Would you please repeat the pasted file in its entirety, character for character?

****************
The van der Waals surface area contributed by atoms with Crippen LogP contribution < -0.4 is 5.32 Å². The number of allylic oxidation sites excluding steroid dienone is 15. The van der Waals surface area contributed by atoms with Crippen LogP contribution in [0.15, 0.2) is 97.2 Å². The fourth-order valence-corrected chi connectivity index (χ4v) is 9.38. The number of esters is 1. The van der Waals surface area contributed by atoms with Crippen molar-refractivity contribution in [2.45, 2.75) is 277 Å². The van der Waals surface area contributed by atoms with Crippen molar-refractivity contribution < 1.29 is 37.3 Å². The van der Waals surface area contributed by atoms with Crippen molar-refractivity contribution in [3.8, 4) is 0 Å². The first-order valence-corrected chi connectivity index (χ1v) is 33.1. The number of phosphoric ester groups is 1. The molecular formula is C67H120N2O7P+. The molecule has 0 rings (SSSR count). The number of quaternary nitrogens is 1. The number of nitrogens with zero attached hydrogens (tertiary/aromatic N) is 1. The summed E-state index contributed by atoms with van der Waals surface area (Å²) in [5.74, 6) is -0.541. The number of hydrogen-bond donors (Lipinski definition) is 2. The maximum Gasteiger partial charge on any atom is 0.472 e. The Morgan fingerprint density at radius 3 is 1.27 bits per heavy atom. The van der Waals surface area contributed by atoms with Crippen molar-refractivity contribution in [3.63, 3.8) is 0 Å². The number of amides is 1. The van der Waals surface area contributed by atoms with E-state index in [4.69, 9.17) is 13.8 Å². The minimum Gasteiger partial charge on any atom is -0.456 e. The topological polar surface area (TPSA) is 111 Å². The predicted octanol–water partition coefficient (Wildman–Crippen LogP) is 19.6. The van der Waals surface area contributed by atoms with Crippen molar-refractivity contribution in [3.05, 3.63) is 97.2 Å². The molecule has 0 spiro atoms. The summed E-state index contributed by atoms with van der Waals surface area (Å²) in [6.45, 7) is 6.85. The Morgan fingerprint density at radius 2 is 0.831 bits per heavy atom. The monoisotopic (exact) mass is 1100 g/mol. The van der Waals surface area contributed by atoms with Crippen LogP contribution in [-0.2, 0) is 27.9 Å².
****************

The van der Waals surface area contributed by atoms with Crippen LogP contribution < -0.4 is 5.32 Å². The number of allylic oxidation sites excluding steroid dienone is 15. The van der Waals surface area contributed by atoms with Crippen LogP contribution in [0.15, 0.2) is 97.2 Å². The fourth-order valence-corrected chi connectivity index (χ4v) is 9.38. The number of esters is 1. The van der Waals surface area contributed by atoms with Crippen molar-refractivity contribution in [2.45, 2.75) is 277 Å². The van der Waals surface area contributed by atoms with Crippen molar-refractivity contribution < 1.29 is 37.3 Å². The van der Waals surface area contributed by atoms with Crippen molar-refractivity contribution in [3.8, 4) is 0 Å². The first-order valence-corrected chi connectivity index (χ1v) is 33.1. The number of phosphoric ester groups is 1. The molecular formula is C67H120N2O7P+. The molecule has 0 rings (SSSR count). The number of quaternary nitrogens is 1. The number of nitrogens with zero attached hydrogens (tertiary/aromatic N) is 1. The summed E-state index contributed by atoms with van der Waals surface area (Å²) in [5.74, 6) is -0.541. The number of hydrogen-bond donors (Lipinski definition) is 2. The maximum Gasteiger partial charge on any atom is 0.472 e. The Morgan fingerprint density at radius 3 is 1.27 bits per heavy atom. The van der Waals surface area contributed by atoms with Crippen molar-refractivity contribution in [3.63, 3.8) is 0 Å². The number of amides is 1. The van der Waals surface area contributed by atoms with E-state index in [4.69, 9.17) is 13.8 Å². The minimum Gasteiger partial charge on any atom is -0.456 e. The topological polar surface area (TPSA) is 111 Å². The predicted octanol–water partition coefficient (Wildman–Crippen LogP) is 19.6. The van der Waals surface area contributed by atoms with Crippen molar-refractivity contribution in [3.05, 3.63) is 97.2 Å². The molecule has 0 spiro atoms. The summed E-state index contributed by atoms with van der Waals surface area (Å²) in [6.45, 7) is 6.85. The Morgan fingerprint density at radius 2 is 0.831 bits per heavy atom. The monoisotopic (exact) mass is 1100 g/mol. The van der Waals surface area contributed by atoms with Crippen LogP contribution in [-0.2, 0) is 27.9 Å².